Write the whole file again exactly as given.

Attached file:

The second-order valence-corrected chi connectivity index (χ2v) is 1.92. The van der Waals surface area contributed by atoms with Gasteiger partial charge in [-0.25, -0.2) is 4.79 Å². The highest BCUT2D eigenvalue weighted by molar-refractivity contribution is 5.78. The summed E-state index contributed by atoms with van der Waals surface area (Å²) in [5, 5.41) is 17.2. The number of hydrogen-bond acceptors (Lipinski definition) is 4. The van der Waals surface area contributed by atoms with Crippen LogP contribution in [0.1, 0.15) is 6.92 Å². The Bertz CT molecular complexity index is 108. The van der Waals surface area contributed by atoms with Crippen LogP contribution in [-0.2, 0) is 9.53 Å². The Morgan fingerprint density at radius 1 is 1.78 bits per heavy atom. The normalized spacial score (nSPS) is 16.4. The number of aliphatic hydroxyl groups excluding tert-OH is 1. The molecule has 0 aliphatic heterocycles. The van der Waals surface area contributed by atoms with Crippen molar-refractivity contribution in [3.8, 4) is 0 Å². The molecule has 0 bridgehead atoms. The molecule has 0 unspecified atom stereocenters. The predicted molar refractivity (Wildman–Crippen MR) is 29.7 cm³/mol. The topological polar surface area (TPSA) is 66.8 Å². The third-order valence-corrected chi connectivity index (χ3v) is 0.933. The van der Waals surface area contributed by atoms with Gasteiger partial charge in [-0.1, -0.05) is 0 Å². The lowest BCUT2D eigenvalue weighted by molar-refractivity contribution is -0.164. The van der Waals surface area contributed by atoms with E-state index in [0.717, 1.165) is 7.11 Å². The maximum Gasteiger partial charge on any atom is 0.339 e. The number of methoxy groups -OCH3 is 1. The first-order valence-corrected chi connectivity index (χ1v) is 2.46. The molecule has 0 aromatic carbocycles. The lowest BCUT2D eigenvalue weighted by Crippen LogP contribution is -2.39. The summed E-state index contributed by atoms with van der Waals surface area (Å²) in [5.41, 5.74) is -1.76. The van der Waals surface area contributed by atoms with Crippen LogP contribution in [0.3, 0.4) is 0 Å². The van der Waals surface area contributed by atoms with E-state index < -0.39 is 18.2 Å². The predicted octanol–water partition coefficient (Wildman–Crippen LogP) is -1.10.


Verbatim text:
The second-order valence-corrected chi connectivity index (χ2v) is 1.92. The van der Waals surface area contributed by atoms with Gasteiger partial charge in [-0.25, -0.2) is 4.79 Å². The highest BCUT2D eigenvalue weighted by molar-refractivity contribution is 5.78. The summed E-state index contributed by atoms with van der Waals surface area (Å²) in [5, 5.41) is 17.2. The number of hydrogen-bond acceptors (Lipinski definition) is 4. The van der Waals surface area contributed by atoms with Crippen LogP contribution in [0.1, 0.15) is 6.92 Å². The Bertz CT molecular complexity index is 108. The van der Waals surface area contributed by atoms with Crippen LogP contribution in [-0.2, 0) is 9.53 Å². The Morgan fingerprint density at radius 1 is 1.78 bits per heavy atom. The normalized spacial score (nSPS) is 16.4. The number of aliphatic hydroxyl groups excluding tert-OH is 1. The molecule has 0 aliphatic heterocycles. The van der Waals surface area contributed by atoms with Crippen molar-refractivity contribution in [3.8, 4) is 0 Å². The molecule has 0 bridgehead atoms. The molecule has 0 unspecified atom stereocenters. The predicted molar refractivity (Wildman–Crippen MR) is 29.7 cm³/mol. The topological polar surface area (TPSA) is 66.8 Å². The third-order valence-corrected chi connectivity index (χ3v) is 0.933. The van der Waals surface area contributed by atoms with Gasteiger partial charge in [-0.1, -0.05) is 0 Å². The lowest BCUT2D eigenvalue weighted by molar-refractivity contribution is -0.164. The van der Waals surface area contributed by atoms with E-state index in [0.717, 1.165) is 7.11 Å². The maximum Gasteiger partial charge on any atom is 0.339 e. The number of methoxy groups -OCH3 is 1. The first-order valence-corrected chi connectivity index (χ1v) is 2.46. The molecule has 0 aromatic carbocycles. The lowest BCUT2D eigenvalue weighted by Crippen LogP contribution is -2.39. The summed E-state index contributed by atoms with van der Waals surface area (Å²) in [5.41, 5.74) is -1.76. The van der Waals surface area contributed by atoms with Crippen LogP contribution in [0.3, 0.4) is 0 Å². The van der Waals surface area contributed by atoms with E-state index < -0.39 is 18.2 Å². The predicted octanol–water partition coefficient (Wildman–Crippen LogP) is -1.10.